McClatchy-Tribune News Service
University of Maryland junior Grace Freund works on counseling material for training new volunteers at the school's student-run Help Center, which helps students during a mental health crisis.
BALTIMORE — Within a week of arriving on campus this semester, University of Maryland junior Grace Freund felt the familiar symptoms of a depression creeping up — ones she knew to address quickly, lest they slip from her control.
The 21-year-old psychology major called the counseling center on the College Park campus soon after to set up an appointment. However, she said, her request was rebuffed.
“They said, ‘Call back next week. We can’t even schedule an intake appointment today,’ ” said Freund, a graduate of Mount Hebron High School in Ellicott City.
Across the nation, college students — an age group particularly prone to mental illness — report similar frustration. Campus counseling centers often have insufficient staff and long waiting lists, mental health professionals say. In Maryland, counseling center directors say they are nearly overwhelmed with the ballooning numbers of students requesting services.
Last month, a graduate student at the University of Maryland shot and killed one housemate and wounded another before turning the gun on himself, police say. The family of Dayvon Green told police that he had been treated for a mental illness in the previous year.
Hours after the shooting, Maryland President Wallace D. Loh said the university had increased mental health resources in recent years to address the needs of troubled students.
But students and others at College Park paint a different picture — one of poor access to help and few resources at their fingertips — that appears to be more in line with national trends.
Ninety-two percent of campus counseling centers surveyed last year said the number of students seeking help had increased in recent years, according to the American College Counseling Association. Eighty-eight percent said the increases in demand and in the number of clients with “more serious psychological problems” had “posed staffing problems.”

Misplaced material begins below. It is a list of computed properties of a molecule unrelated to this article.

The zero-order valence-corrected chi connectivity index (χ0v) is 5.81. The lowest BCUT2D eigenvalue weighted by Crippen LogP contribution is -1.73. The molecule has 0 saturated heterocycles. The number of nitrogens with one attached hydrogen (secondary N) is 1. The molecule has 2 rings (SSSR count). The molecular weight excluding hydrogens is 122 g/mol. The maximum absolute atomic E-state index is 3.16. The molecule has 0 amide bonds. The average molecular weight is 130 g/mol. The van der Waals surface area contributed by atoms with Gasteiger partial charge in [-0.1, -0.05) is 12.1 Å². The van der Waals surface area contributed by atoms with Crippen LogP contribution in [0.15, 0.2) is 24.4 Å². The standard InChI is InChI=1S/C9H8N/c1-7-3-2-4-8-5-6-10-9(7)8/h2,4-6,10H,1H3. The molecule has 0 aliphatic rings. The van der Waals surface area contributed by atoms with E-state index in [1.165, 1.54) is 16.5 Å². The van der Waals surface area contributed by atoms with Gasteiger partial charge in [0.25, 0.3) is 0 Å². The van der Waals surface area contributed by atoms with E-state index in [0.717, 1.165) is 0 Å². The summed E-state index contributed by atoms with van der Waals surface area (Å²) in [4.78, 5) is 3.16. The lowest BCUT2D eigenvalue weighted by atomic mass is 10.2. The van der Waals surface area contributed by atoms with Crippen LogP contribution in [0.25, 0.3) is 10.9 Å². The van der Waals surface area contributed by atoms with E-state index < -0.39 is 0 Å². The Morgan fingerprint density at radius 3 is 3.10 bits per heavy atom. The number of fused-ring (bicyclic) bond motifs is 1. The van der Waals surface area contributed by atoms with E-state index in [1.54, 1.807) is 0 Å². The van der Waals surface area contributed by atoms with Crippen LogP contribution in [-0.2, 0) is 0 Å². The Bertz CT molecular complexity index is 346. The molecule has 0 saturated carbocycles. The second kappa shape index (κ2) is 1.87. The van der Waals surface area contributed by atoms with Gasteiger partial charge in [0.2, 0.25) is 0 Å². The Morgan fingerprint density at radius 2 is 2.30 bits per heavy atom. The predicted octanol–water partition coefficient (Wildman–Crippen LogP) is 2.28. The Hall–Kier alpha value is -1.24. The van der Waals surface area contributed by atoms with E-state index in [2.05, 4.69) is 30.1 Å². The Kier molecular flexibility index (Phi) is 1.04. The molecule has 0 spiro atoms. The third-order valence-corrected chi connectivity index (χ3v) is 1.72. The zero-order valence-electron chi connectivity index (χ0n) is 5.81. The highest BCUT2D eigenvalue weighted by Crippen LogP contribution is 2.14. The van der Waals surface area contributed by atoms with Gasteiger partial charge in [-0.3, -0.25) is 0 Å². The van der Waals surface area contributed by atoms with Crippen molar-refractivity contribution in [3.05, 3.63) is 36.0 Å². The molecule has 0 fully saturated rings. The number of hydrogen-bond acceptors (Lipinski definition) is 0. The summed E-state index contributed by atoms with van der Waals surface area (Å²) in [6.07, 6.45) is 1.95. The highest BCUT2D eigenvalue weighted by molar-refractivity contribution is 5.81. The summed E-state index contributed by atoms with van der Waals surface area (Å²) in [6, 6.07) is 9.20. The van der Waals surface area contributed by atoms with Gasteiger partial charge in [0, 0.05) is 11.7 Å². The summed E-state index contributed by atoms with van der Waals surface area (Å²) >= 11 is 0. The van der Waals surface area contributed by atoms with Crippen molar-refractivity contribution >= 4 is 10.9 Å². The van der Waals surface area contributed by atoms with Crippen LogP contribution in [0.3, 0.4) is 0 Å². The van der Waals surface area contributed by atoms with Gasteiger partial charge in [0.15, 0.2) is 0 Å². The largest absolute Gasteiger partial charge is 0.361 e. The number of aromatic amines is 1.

Reasons for increases in demand vary, according to professionals. Awareness of mental health on campuses has grown in recent years. Centers have advertised their services more heavily since campus shootings by troubled students at Virginia Tech and elsewhere.
And more students are also showing up to college already on psychiatric medications.
“In general, there’s a little bit of a sea change going on right now in recognizing that overall success in college has a lot to do with a student’s mental health and well-being,” said Alison Malmon, founder and executive director of Active Minds, a mental health nonprofit that works on college campuses. “But there’s not additional money going to mental health on campuses.”
At a campus vigil after the shooting at Maryland, Loh followed his comments about increasing resources on campus by saying the shooting presented “lessons to be learned, policy questions to be discussed, changes to be made.”
The university has employed part-time contract counselors in recent years, and had posted a job opening for a new staff psychologist a few weeks before the shooting.
But that position hadn’t yet been filled when Loh spoke, and the posting followed years in which full-time staffing at the campus counseling center remained flat.
The number of students seeking help at the counseling center for stress, depression, anxiety or other mental health problems rose from 1,466 during the 2007-2008 school year to 1,986 last year — a 35 percent jump.
During the same period, the number of full-time counselors remained steady at 12.